DNA (deoxyribonucleic acid) contains the genetic instructions for all living things on Earth.

It is a nucleic acid - a large molecule made up of smaller molecules known as nucleotides.

DNA contains two types of nitrogenous bases (also known as nucleobases or nucleotide bases). These are the purines and the pyrimidines.

DNA Double Helix StructureAdenine and guanine are the purines in DNA. The pyrimidines are cytosine and thymine.

When a nitrogen atom in a purine or a pyrimidine bonds with the carbon atom in deoxyribose - a type of sugar that contains five carbon atoms - it becomes a molecule known as a nucleoside.

When between one and three phosphate groups bond with a nucleoside, it becomes a nucleotide. The nucleotides in DNA are known as deoxyribonucleotides.

DNA is a polynucleotide, a long chain of nucleotides.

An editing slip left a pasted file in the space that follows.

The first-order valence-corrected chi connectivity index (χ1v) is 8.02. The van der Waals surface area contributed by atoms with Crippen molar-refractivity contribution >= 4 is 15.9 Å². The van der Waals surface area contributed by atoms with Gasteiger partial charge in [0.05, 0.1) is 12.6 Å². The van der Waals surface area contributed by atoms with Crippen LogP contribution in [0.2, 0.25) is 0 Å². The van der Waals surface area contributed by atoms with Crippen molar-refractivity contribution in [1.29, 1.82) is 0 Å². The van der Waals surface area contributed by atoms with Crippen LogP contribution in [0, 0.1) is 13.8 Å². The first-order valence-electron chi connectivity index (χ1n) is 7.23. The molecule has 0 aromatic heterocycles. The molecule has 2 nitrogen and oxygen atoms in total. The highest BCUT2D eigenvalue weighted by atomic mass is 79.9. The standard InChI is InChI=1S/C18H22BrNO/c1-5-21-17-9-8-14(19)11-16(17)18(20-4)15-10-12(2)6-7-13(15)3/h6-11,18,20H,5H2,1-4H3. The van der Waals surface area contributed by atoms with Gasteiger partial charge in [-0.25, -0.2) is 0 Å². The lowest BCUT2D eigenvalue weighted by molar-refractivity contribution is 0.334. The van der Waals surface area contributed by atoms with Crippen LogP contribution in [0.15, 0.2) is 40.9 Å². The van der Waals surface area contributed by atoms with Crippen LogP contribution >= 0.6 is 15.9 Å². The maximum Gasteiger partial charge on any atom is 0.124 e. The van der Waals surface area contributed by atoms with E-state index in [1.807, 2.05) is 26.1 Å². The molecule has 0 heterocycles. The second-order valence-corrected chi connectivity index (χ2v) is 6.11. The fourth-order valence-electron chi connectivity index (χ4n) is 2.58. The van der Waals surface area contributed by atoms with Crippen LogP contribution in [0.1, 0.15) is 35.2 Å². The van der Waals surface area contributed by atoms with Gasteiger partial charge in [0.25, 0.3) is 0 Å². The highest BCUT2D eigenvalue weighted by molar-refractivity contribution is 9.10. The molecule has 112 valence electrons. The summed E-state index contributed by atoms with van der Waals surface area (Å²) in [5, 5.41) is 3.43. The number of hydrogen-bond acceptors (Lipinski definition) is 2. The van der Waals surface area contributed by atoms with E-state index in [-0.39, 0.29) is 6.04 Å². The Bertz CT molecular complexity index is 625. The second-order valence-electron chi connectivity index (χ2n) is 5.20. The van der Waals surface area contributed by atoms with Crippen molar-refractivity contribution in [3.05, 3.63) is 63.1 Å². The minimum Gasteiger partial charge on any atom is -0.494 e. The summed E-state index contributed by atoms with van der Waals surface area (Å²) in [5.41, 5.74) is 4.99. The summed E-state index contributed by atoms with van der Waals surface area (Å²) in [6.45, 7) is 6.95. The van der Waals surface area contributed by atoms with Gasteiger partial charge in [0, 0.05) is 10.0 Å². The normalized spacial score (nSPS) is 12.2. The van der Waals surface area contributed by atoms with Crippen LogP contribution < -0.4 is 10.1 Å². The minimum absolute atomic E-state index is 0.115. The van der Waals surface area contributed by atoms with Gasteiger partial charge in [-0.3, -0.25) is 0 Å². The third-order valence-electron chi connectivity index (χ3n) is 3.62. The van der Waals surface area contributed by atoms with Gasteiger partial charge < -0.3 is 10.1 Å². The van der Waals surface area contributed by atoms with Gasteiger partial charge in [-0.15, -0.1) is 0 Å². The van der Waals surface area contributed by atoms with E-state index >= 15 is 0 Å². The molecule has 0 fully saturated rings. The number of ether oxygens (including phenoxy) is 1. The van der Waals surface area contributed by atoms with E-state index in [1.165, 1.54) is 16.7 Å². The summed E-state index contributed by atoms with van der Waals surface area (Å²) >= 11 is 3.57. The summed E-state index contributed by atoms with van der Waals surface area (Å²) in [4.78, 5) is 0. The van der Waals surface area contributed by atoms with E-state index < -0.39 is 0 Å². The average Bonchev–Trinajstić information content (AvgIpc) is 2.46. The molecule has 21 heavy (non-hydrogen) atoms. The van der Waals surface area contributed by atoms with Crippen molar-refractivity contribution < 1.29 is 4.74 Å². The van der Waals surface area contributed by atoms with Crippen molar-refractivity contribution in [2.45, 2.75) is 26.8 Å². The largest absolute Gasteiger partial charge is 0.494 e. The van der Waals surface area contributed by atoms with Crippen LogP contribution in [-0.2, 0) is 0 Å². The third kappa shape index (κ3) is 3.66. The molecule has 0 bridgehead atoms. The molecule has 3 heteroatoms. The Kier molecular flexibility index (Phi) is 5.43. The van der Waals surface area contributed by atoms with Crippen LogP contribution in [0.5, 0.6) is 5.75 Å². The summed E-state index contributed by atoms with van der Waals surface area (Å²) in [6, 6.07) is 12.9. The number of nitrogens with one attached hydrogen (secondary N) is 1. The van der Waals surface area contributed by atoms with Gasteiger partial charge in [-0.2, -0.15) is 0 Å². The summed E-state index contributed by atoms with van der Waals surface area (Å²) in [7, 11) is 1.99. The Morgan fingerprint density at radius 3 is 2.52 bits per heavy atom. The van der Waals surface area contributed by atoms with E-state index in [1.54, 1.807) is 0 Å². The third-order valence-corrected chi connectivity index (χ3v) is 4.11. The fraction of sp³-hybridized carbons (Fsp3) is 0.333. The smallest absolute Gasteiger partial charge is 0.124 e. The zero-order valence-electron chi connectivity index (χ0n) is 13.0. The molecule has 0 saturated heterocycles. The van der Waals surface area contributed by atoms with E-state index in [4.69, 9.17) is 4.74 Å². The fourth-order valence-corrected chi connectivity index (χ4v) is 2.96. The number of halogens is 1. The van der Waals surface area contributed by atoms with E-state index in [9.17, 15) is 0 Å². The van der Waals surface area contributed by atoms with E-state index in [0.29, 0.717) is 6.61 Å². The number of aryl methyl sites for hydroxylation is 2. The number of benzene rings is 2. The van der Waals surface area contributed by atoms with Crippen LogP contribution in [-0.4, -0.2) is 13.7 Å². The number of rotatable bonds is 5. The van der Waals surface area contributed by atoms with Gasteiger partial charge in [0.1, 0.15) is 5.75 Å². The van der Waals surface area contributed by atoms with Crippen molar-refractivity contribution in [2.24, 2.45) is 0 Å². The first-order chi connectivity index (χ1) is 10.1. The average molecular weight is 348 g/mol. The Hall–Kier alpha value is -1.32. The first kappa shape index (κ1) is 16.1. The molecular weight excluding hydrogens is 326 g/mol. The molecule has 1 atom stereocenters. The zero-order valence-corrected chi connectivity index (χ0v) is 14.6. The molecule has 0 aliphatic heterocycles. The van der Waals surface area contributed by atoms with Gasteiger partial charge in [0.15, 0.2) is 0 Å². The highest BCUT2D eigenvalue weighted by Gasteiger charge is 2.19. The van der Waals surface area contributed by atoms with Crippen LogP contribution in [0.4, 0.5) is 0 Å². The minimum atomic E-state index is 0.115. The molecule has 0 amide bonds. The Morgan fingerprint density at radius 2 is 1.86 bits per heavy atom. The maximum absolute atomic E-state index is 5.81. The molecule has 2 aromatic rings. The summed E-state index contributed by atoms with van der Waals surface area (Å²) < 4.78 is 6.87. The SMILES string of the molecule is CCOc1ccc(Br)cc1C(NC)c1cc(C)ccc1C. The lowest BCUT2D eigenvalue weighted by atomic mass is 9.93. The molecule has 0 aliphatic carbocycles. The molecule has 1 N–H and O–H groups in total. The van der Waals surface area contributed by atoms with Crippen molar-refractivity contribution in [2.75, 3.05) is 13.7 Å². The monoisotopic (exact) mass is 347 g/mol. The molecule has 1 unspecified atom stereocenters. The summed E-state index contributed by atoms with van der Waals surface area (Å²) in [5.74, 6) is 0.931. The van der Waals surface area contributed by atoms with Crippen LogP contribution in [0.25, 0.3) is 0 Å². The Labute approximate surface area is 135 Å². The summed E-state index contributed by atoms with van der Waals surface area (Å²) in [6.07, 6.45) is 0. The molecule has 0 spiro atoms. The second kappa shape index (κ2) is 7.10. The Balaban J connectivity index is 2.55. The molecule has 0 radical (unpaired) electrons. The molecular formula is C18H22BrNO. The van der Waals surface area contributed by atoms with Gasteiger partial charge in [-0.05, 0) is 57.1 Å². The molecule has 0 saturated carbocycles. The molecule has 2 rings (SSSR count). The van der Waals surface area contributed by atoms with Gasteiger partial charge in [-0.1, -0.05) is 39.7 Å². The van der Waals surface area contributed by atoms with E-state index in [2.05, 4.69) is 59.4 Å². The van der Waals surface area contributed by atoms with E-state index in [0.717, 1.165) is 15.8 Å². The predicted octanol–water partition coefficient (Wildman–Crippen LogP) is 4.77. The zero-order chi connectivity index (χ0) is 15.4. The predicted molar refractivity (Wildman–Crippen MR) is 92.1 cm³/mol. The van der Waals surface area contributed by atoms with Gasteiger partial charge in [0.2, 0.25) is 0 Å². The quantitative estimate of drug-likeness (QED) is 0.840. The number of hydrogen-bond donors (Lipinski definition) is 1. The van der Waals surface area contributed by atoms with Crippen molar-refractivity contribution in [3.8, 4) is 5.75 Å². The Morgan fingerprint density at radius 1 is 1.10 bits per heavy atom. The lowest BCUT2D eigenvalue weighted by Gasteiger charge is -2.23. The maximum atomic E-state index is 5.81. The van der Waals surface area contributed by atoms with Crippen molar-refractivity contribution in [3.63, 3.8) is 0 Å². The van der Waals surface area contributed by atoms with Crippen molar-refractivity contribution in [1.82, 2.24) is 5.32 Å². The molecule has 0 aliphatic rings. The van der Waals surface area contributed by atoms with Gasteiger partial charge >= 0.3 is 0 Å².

A macromolecule that is made up of smaller molecules that repeat over and over is known as a polymer. DNA is a type of polymer.

Some viruses are made up of single strands of DNA.

Double Helix

In 1953, James Watson, an American molecular biologist and Francis Crick, a British microbiologist, suggested that most DNA was in the form of a double helix - two three-dimensional curves that coil around each other.

Rosalind Franklin, a British biologist and X-ray crystallographer, had been studying X-ray diffraction patterns of isolated DNA fibers. She realized that two or more polynucleotide chains must be coiled around each other as helixes in order to produce a DNA macromolecule.

Looking at Franklin's work, Watson and Crick assumed that in DNA, two polynucleotide chains formed a double helix.

Base Pairs

As Watson and Crick studied the possible positions of the nucleotides, they realized that the DNA double helix could only be stable if adenine was always opposite thymine or if guanine was always opposite cytosine.

These complementary sets of nucleotides - adenine-thymine and guanine-cytosine - are known as base pairs.

The two nucleotides in a base pair are connected to each other, across the two DNA strands, by hydrogen bonds.